Microsoft’s Zune hasn’t had the US whooping and hollering with joy since its November launch. But does it deserve the insults, and could it yet take on the iPod?
You may have already made up your mind about the Zune. It’s been picked apart in the US following its November launch, and won’t be arriving in the UK till late 2007. But don’t write its obituary just yet. The Wi-Fi player recently arrived at Stuff Towers and, to our surprise, has given us reason to believe that it could yet dent Steve Jobs’ armour.
The incredible bulk
Sure, the Zune weighs in a little on the chunky side compared to a similarly specc’ed iPod, but that extra bulk gets you some next-generation hardware. The screen is large and bright, which not only allows the user interface to look like it was designed this century, but is also surprisingly good for watching movies.
Another big plus is that it also packs in the wireless goodies, with both Wi-Fi networking and an FM radio as standard. Currently, the Wi-Fi is limited to with sharing tracks with your Zune-owning pals (assuming you have some), rather than syncing or buying music directly, but clearly the potential is there. The FM radio is good, and the RDS function displays the station name and music track currently playing.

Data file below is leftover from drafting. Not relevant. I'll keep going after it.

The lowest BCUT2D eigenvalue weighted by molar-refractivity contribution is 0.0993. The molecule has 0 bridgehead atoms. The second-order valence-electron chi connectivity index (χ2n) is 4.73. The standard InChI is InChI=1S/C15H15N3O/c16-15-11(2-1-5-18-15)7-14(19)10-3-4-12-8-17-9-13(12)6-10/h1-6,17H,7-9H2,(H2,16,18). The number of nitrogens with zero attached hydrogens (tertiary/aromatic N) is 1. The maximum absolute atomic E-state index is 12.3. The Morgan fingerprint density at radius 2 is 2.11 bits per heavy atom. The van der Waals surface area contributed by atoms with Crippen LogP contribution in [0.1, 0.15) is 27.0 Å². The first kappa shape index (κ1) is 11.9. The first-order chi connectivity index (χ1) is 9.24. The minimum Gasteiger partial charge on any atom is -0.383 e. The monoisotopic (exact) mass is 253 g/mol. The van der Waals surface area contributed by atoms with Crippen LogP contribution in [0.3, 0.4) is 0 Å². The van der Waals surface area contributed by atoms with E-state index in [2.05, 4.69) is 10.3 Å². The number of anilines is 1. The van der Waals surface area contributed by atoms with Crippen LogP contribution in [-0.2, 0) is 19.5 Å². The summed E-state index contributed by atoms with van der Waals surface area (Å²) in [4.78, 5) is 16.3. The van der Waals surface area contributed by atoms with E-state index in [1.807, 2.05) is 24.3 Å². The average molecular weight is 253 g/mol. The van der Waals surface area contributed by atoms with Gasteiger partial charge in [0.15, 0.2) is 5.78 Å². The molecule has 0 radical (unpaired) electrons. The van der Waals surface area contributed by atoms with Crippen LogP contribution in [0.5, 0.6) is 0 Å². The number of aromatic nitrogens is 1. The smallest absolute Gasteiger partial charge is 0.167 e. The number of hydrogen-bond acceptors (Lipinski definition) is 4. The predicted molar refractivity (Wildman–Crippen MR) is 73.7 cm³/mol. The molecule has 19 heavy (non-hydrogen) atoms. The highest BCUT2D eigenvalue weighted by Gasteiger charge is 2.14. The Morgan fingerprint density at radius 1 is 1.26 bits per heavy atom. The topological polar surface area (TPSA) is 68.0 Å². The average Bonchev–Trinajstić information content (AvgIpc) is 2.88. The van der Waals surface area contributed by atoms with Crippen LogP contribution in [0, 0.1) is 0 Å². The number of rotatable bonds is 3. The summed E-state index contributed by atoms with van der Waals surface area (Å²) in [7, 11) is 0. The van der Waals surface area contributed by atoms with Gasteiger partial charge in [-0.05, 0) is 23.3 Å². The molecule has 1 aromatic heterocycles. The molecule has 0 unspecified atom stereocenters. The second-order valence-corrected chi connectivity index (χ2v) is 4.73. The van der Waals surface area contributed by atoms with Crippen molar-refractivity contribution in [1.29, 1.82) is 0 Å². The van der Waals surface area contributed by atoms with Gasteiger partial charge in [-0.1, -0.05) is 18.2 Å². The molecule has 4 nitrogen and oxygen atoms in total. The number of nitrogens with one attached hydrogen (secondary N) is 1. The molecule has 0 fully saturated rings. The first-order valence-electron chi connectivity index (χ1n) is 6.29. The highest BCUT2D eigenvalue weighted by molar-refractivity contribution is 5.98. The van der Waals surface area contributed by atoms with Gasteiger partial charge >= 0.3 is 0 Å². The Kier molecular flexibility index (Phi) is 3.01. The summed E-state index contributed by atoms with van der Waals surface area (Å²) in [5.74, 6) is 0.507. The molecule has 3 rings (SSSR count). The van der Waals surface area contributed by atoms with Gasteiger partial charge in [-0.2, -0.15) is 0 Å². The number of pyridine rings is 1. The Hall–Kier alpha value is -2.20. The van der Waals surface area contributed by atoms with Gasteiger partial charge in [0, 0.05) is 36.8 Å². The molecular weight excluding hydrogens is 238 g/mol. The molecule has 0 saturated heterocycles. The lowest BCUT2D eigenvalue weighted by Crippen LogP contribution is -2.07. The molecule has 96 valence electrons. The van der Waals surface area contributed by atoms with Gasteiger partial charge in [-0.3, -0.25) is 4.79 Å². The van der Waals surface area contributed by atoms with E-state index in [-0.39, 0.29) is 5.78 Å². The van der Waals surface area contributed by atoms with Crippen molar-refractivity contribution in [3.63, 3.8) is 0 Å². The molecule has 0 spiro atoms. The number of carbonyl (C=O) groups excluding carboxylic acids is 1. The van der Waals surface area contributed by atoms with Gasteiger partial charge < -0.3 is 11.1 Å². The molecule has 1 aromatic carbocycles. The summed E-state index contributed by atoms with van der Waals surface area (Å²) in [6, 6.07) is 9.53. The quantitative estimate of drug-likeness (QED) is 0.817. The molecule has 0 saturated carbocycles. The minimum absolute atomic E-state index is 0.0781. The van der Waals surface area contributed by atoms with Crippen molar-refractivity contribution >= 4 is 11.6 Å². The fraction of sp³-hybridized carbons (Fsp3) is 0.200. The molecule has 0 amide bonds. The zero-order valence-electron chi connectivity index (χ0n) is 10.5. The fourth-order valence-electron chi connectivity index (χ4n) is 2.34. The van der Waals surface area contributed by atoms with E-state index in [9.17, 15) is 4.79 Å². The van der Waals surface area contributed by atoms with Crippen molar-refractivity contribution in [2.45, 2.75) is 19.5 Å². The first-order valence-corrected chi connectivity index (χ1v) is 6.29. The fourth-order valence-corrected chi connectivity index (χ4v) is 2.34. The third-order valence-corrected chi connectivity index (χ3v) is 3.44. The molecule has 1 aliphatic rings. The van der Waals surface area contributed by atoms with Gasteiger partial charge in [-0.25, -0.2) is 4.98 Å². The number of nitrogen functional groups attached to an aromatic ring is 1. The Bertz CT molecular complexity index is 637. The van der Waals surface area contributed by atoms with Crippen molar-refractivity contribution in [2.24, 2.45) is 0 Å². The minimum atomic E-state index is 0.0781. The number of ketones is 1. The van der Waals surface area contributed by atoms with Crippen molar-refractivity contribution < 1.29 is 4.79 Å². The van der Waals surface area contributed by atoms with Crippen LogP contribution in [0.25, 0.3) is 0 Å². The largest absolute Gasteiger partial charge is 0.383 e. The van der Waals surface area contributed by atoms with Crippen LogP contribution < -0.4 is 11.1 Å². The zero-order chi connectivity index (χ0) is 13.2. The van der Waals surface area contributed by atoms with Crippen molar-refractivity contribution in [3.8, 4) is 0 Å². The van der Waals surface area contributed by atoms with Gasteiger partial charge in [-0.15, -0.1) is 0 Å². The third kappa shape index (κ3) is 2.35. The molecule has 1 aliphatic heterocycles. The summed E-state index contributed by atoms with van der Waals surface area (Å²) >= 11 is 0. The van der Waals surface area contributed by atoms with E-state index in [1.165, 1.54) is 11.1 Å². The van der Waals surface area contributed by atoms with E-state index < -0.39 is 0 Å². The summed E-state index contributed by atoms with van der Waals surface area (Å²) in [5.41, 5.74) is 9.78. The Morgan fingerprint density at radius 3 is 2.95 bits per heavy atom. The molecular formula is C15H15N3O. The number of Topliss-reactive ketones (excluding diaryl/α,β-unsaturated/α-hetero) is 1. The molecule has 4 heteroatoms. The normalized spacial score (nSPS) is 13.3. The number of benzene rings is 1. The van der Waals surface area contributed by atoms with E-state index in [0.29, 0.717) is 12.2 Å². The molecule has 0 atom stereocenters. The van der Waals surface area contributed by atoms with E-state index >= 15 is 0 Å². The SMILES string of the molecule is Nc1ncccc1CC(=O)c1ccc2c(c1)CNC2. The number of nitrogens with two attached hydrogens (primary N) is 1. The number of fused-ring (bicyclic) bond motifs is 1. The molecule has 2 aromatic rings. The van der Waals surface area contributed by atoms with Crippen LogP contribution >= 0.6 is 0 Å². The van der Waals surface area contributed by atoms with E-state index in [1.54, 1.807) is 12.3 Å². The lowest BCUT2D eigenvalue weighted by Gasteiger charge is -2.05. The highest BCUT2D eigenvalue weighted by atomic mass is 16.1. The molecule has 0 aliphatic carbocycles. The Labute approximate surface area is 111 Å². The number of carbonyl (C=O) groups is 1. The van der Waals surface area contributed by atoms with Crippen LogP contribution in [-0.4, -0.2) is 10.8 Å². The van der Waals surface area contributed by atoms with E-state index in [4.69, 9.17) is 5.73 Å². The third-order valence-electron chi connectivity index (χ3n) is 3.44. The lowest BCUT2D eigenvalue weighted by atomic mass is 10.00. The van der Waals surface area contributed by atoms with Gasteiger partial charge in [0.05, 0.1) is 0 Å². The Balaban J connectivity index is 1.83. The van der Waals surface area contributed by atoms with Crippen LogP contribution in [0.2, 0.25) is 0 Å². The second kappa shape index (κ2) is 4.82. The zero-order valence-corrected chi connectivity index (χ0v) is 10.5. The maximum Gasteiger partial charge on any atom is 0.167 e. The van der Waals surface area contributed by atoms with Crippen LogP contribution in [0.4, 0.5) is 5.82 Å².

This time around, Microsoft is following Apple's lead and runs the entire musical ecosystem from online store, to desktop application, to player. Sadly, the store and desktop software both need improvement: there is currently no support for podcasts, and the playlist support is overcomplicated. Improvements will hopefully be here by UK launch date.
There are some other annoyances, however. Tracks shared wirelessly can only be played three times, and self-destruct after three days (probably at the insistence of the music labels). The online store isn’t as comprehensive as the iTunes store, and uses “Zune points” rather than cash, meaning you need to buy blocks of credit up front.
But it’s the player hardware that’s going to evoke the emotional responses and, despite it’s slightly larger casing, the Zune is impressive. It’s frustrating that the control wheel is actually a four-way controller, but the UI is gorgeous with album art and user-selected graphics used throughout. The look is a lot more Xbox 360 that Apple’s ultra-simplistic monochrome menus, and only gains in the way of usability.
If you’re thinking of upgrading your current player to the Zune, you might as well eschew standard colours too, and pick up the brown model. In the flesh, it's a mix of warm, scratch- and smudge-resistant organic shades that's unlike most consumer electronics on the market. It may not have the iPod’s cool, but Zune could yet be the new black.
Microsoft Zune review
Microsoft's Zune doesn’t ooze the iPod’s svelte sexiness, but inside that boxy casing beats a high tech heart with a state-of-the-art user interface, wireless networking, radio and a killer screen for movies. And it will only improve